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Words in Time and Place: Exploring Language Through the Historical Thesaurus of the Oxford English Dictionary

By David Crystal

Offers a unique view of the English language and its development, and includes witty commentary and anecdotes along the way.


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The Indo-European Controversy: Facts and Fallacies in Historical Linguistics

By Asya Pereltsvaig and Martin W. Lewis

This book "asserts that the origin and spread of languages must be examined primarily through the time-tested techniques of linguistic analysis, rather than those of evolutionary biology" and "defends traditional practices in historical linguistics while remaining open to new techniques, including computational methods" and "will appeal to readers interested in world history and world geography."


Book Information

   

Title: Sentence Comprehension: The Integration of Habits and Rules
Written By: Thomas G. Bever
David J. Townsend
URL: http://mitpress.mit.edu/0262201321
Series Title: Language, Speech, and Communication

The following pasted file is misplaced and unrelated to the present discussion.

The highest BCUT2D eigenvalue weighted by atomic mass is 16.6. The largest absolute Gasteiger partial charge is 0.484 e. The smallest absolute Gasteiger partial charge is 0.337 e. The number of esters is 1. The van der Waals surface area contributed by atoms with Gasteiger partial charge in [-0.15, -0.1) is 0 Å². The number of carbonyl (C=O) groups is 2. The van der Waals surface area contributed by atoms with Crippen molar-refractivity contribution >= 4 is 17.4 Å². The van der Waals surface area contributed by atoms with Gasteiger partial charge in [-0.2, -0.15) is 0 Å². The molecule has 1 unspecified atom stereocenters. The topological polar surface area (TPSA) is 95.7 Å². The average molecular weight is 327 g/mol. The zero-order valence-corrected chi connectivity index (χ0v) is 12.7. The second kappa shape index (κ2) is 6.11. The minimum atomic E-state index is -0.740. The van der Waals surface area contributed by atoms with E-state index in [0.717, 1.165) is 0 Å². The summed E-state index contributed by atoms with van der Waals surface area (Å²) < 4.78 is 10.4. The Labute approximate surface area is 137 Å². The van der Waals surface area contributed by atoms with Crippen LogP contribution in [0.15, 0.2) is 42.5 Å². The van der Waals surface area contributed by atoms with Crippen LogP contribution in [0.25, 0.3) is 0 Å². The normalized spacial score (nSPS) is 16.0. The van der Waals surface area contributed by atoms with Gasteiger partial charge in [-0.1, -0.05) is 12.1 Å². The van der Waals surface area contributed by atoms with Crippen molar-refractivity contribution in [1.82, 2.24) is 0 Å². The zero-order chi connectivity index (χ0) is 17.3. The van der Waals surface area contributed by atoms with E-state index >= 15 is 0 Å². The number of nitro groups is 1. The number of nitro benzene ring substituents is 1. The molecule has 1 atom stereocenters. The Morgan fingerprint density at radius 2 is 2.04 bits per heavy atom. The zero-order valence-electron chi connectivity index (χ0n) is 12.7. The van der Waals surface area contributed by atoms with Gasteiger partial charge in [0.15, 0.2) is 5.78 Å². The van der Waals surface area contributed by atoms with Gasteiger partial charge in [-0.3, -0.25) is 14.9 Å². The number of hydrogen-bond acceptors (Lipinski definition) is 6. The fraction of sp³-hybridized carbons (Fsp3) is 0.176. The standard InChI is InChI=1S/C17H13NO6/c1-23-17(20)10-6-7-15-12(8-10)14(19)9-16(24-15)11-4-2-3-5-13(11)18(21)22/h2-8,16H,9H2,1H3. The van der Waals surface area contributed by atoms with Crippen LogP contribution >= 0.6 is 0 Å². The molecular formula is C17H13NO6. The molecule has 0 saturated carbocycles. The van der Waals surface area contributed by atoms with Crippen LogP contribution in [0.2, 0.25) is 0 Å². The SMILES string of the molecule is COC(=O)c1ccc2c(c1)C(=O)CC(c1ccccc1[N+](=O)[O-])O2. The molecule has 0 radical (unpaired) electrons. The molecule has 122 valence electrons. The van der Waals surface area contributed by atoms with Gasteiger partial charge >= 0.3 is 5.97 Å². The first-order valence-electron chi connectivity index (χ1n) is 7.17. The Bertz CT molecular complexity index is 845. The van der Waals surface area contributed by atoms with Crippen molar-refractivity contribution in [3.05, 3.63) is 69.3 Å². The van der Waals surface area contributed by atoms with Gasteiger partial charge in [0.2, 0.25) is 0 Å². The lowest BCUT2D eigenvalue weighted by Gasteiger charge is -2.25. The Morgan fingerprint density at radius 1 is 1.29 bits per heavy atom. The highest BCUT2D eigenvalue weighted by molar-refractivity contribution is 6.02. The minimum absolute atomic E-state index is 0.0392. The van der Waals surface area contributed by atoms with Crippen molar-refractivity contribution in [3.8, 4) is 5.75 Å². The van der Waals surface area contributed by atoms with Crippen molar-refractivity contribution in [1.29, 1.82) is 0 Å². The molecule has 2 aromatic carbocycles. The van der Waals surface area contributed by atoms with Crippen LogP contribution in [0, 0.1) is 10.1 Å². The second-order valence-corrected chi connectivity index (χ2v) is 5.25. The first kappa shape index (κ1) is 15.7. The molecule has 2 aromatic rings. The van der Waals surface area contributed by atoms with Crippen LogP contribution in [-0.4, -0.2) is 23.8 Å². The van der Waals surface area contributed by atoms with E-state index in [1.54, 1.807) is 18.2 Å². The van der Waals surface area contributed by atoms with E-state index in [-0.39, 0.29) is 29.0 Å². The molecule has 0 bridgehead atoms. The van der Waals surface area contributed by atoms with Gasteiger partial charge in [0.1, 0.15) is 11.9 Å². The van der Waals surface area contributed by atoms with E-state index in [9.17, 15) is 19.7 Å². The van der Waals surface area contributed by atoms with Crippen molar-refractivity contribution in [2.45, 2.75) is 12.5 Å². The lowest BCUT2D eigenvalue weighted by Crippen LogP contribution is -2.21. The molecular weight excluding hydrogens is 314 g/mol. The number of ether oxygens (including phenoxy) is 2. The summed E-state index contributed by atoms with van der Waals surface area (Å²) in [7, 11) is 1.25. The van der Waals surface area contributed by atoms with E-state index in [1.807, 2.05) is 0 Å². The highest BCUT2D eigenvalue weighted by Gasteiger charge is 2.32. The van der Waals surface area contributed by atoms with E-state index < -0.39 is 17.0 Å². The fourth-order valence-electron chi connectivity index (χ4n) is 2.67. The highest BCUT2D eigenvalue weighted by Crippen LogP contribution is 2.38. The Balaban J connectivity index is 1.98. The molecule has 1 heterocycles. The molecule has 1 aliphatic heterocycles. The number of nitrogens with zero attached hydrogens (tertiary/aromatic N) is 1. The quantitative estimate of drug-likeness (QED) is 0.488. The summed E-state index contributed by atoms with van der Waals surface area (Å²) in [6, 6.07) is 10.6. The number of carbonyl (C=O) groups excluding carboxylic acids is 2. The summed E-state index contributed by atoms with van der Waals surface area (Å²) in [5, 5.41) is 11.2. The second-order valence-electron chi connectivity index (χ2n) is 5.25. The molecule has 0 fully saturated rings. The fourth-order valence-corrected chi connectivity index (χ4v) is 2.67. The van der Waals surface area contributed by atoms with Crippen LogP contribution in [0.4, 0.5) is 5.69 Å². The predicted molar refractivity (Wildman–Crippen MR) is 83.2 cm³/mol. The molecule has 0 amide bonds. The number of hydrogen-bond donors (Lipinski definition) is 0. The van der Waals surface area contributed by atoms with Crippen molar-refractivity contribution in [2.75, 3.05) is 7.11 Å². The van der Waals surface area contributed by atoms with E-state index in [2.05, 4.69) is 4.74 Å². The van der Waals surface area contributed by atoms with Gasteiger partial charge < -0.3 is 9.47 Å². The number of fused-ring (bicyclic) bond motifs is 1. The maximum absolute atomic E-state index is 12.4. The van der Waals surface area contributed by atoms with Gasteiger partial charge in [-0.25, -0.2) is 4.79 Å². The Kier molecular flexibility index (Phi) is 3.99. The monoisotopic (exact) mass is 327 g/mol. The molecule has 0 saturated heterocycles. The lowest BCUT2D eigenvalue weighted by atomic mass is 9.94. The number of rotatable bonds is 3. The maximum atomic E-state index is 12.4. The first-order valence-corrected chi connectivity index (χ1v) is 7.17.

Description:

Using sentence comprehension as a case study for all of cognitive science, David Townsend and Thomas Bever offer an integration of two major approaches, the symbolic-computational and the associative-connectionist. The symbolic-computational approach emphasizes the formal manipulation of symbols that underlies creative aspects of language behavior. The associative-connectionist approach captures the intuition that most behaviors consist of accumulated habits. The authors argue that the sentence is the natural level at which associative and symbolic information merge during comprehension.

The authors develop and support an analysis-by-synthesis model that integrates associative and symbolic information in sentence comprehension. This integration resolves problems each approach faces when considered independently. The authors review classic and contemporary symbolic and associative theories of sentence comprehension, and show how recent developments in syntactic theory fit well with the integrated analysis-by-synthesis model. They offer analytic, experimental, and neurological evidence for their model and discuss its implications for broader issues in cognitive science, including the logical necessity of an integration of symbolic and connectionist approaches in the field.

David J. Townsend is Cognitive Science Coordinator, Department of
Psychology, Montclair State University, New Jersey. Thomas G. Bever is
Chair of the Linguistics Department at the University of Arizona.

Publication Year: 2001
Publisher: MIT Press
Review: Read the review
BibTex: View BibTex record
Linguistic Field(s): Computational Linguistics
Cognitive Science
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Versions:
Format: Paperback
ISBN: 0262700808
ISBN-13: N/A
Pages: 368

 
 
Format: Hardback
ISBN: 0262201321
ISBN-13: N/A
Pages: 368